La Jolla has 106 private homes designated historic by the City of San Diego
La Jolla Historical Society online: lajollahistory.org
The city gave a shout-out to the people who assume the painstaking, often costly process of restoring and maintaining old homes that add character and a sense of place to La Jolla’s neighborhoods, proclaiming March 14, 2015 “La Jolla Landmarks Day.”
La Jolla Historical Society (LJHS) held an event to honor owners of these historically designated homes March 14 at its Eads Avenue and Prospect Street campus.
According to society records, there are currently 106 privately owned, historic homes and 28 publicly or corporately owned historic structures in La Jolla, as well as four sites deemed historic for their landscaping or archaeological significance. To have a home listed on the city’s Register of Historic Places, it must fit one or more of a series of criterion, such as its architectural significance or association with a famous person or master architect or builder. Applicants must submit a Historical Resources Research Report to the city and pay a $1,185 fee to have their home be considered.
San Diego City Council president Sherri Lightner, herself a former LJHS board member, addressed those in attendance at the LJHS event.
“The city designation process, I know, is very difficult and can be extremely trying at times,” Lightner said. “I appreciate the efforts that everyone went through to get their homes designated and I hope that you are also engaged with Mills Act benefits.”
The owners of historic homes may apply for a Mills Act Historic Property Contract, which offers a reduction in property taxes to offset the cost of restoring and maintaining a historic property.
The earliest property to receive a historic designation in La Jolla was the La Jolla Woman’s Club, designed in 1913 by architect Irving Gill and designated in 1973. According to the LJHS, there are currently 39 additional properties in various stages of research for a possible designation.
Welcoming about 75 guests, LJHS Executive Director Heath Fox noted that next year marks the 50th anniversary of the National Historic Preservation Act, created to preserve historical and archaeological sites in the country. The LJHS is currently celebrating its own 50th anniversary.
“It’s appropriate to recognize that the historic preservation movement in this country is a phenomenon of our era — it has happened in our lifetime,” Fox said, going on to thank the owners of historically designated properties for their stewardship. “Your properties have importance beyond their lot lines and add cultural relevancy and historic context to the built environment of San Diego.”
LJHS board vice-president Seonaid McArthur said that when she and her husband, Barry, purchased their 1928 Thomas Shepherd-designed home, the restoration process was a monumental undertaking.
“The plaster ceiling was caving in, there was one bathroom that worked out of five and the kitchen metal cabinets were covered in grease,” McArthur said. “I’m sure many of you have had similar experiences, but like each of you, slowly the beauty of the house was revealed — the stained glass, leaded windows and intricately carved cherry doors and paneling in the dining room. These features of the house continue to capture our imagination.”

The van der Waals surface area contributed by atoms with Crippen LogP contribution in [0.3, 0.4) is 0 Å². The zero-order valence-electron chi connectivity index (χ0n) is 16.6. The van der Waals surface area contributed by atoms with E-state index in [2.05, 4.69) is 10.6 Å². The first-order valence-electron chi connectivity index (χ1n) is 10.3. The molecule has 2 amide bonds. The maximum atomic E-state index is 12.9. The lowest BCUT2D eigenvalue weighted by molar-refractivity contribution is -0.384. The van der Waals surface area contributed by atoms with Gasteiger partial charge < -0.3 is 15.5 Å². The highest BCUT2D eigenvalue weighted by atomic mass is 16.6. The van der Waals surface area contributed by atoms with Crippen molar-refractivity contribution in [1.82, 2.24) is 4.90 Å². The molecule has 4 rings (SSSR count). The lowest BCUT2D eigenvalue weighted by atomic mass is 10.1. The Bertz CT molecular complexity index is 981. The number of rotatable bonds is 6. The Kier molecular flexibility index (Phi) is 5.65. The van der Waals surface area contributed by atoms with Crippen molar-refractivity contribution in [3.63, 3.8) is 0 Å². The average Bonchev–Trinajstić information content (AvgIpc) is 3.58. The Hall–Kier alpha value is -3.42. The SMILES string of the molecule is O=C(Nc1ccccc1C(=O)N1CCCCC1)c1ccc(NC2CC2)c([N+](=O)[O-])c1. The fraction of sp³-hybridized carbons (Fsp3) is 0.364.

McArthur recalled attending a recent lecture by contemporary artist El Anatsui, whose work is on exhibit through the end of June at the Museum of Contemporary Art San Diego’s downtown location.
“Something he said resonated with the work of the Historical Society and aesthetics of old homes,” she said. “When the artist was asked why he preferred to work with old materials he said, ‘Old wood reveals the poetry that lives within; new wood encloses a poetry that has yet to be revealed.’
“Each of your homes, each of these landmarks, contributes its poetry to La Jolla,” McArthur said. “We read it as we live in the homes, and as we drive through our neighborhoods.”
Also in attendance were Connie and Lewis Branscomb, widowers who met while vacationing on Easter Island in 2003. Lewis eventually moved from Massachusetts to La Jolla to be with Connie, and each purchased homes that they later had designated historic. Connie, a former LJHS board president, submitted nomination paperwork for both.
Connie’s house (on Ludington Place) is an adobe structure designed in 1948 by Russell Forester, known more for his later, modernist style. She and her late husband previously lived next door to it. “I knew that anyone else who bought it would tear it down,” Connie said.
Lewis purchased a home on nearby Ludington Lane, designed in 1929 by architect Lillian Rice, which is akin to an English Country home.
“It’s closest to something you might see in one of the National Park Lodges, on a much smaller scale — not elegant, but beautifully made and very comfortable,” Connie said.
Both homes have Mills Act contracts. In order to qualify for the program, there were six things Lewis had to do to bring his home back to its original, 1929 state. This included replacing standard entry windows with colored bottle glass windows. Poking around in the basement one day, Lewis was fortunate enough to discover the originals secreted away there, in tact.
“Now, when the morning sun shines in through those windows, it’s just startling how beautiful it is,” he chimed.
San Diego’s historic properties by the numbers (city designations)
Uptown District: 330
La Jolla: 135 (plus historic El Pueblo Ribera and The Bishop’s School historic districts)
North Park: 100
Golden Hill: 74
Old Town: 26
Ocean Beach: 5
— Source: San Diego Historical Resources Board